Just Launched: Dynamics of Helping the Poor with Lee Anne Reat

This cartoon was originally published on The Nib on July 12, 2018 and has been reprinted with the kind permission of the artist, Kasia Babis.

We just launched Dynamics of Helping the Poor For Individuals and For Groups.

In this course, the Rev. Lee Anne Reat, Canon for Formation and Social Justice Ministries for the Diocese of Southern Ohio, examines acts of mercy in relation to acts of justice. She offers suggestions for healthy ways in which congregations can engage their communities in partnerships for long-term change.

Lee Anne’s arguments in this course may be examined by picking apart the old saying “Give a man a fish and he eats for a day; teach a man to fish and he eats for a lifetime.” *

Lee Anne basically argues that if someone is starving, giving that person a fish is a good idea, but that a system based in rich people getting access to fish and doling it out as they choose to people who constantly have to ask for it sets up unhealthy systems for everyone involved. It’s a good thing to keep people from starving. It’s not a good thing to keep people on the brink of starving because we tolerate the kind of injustice that keeps some people on top at the expense of others. Excessive reliance on fish distribution — or even, as in the cartoon above, fishing pole distribution — at the expense of changing systems that make it impossible for people to make money fishing for themselves can perpetuate the kind of injustice that in the long term leads to community stagnation or decline.

Instead, Lee Anne suggests that we look for ways to circumvent or eliminate hurdles that keep people from fishing for themselves. She goes on to discuss ways in which people can work to change their communities in productive, respectful, and genuine ways — building relationships with people who need help and listening to them talk about what they need rather than telling them what they should do.

This course is ideal for congregations or individuals who would like to work to change their communities and help poor people gain economic power within those communities. Click here for a course preview.

*Fun fact about the “give a man a fish” saying: it is often attributed to ancient Chinese, Indian, and/or Native American writers but probably was coined by Anne Isabella Thackerey Ritchie in the nineteenth century.

Just Launched: Angels in Artwork with Scott Brown

The Annunciation. Fresco. Unknown artist, second century C.E.

We just launched Angels in Artwork For Individuals and For Groups.

The oldest extant representation of an angel in Christian art is an image of the Archangel Gabriel in a second-century fresco of the Annunciation found in Catacomb of St. Priscilla, where many early Christians were buried. Christians have been depicting angels in artwork ever since. The images vary wildly according to time and place. Observe these images of Gabriel across the centuries.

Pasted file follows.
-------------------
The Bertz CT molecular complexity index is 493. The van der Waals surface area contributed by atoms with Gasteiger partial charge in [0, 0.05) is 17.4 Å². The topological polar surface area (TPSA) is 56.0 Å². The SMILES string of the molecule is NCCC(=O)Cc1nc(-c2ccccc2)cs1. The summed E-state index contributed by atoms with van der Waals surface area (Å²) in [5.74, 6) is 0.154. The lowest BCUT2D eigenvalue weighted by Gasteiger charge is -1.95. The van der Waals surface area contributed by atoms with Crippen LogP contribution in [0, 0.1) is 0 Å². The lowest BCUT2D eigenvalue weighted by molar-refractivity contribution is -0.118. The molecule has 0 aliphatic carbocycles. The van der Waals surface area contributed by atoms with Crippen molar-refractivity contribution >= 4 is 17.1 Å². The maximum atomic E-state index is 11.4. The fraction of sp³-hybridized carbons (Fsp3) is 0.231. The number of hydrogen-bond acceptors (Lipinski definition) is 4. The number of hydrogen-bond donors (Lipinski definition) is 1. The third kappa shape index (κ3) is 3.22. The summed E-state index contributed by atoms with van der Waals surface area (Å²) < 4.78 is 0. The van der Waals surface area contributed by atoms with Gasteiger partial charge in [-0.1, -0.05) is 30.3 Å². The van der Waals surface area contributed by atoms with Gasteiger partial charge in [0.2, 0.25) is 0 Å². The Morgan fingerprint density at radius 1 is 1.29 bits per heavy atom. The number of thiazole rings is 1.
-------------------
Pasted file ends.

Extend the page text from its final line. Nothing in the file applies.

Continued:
This image of the Archangel Gabriel comes from a fifth-century eastern European monastic fresco.

This 5th-century image of the Annunciation comes from Basilica di Santa Maria Maggiore (432-440)in Rome and has the earliest extant image of winged angels in Christian art.

This image of Gabriel in Jan Van Eyck’s Annunciation comes from the Netherlands in the 15th-century and gives Gabriel deacon’s vestments.

This seventeenth-century depiction of Gabriel’s Annunciation to Zechariah comes from an Ethiopian Bible.

The artists’ choices about how to depict Gabriel vary according to time and place, fashion (if you look carefully above, you can see that winged angels from the fifth-century Roman church are wearing togas), artistic convention, the artists’ style, and the idea the artist is trying to convey with the artwork. Expand that series of choices across all the various angels of scripture — what they are doing, what their varying purposes in the stories, etc. — and you have a rich variety of thousands of different angels portrayed in artwork spanning almost two thousand years.

In this course, Scott discusses angels in scripture as interpreted by artists across history. In the first lesson, he discusses angels as messengers and art as a way of conveying divine messages that reason cannot comprehend. In the second lesson, he discusses angels as proclamations — as God’s messages and messengers to humanity, and artists’ imitating God in creating angelic figures in their works. In the third lesson, Scott talks about angels as warnings, especially St. Michael, and in the fourth lesson, he talks about the rich history of celebratory angels in Christian art.

This class is ideal for anyone interested in angels, the history of Christian art, and ways in which God communicates with humanity. For a preview, please click here.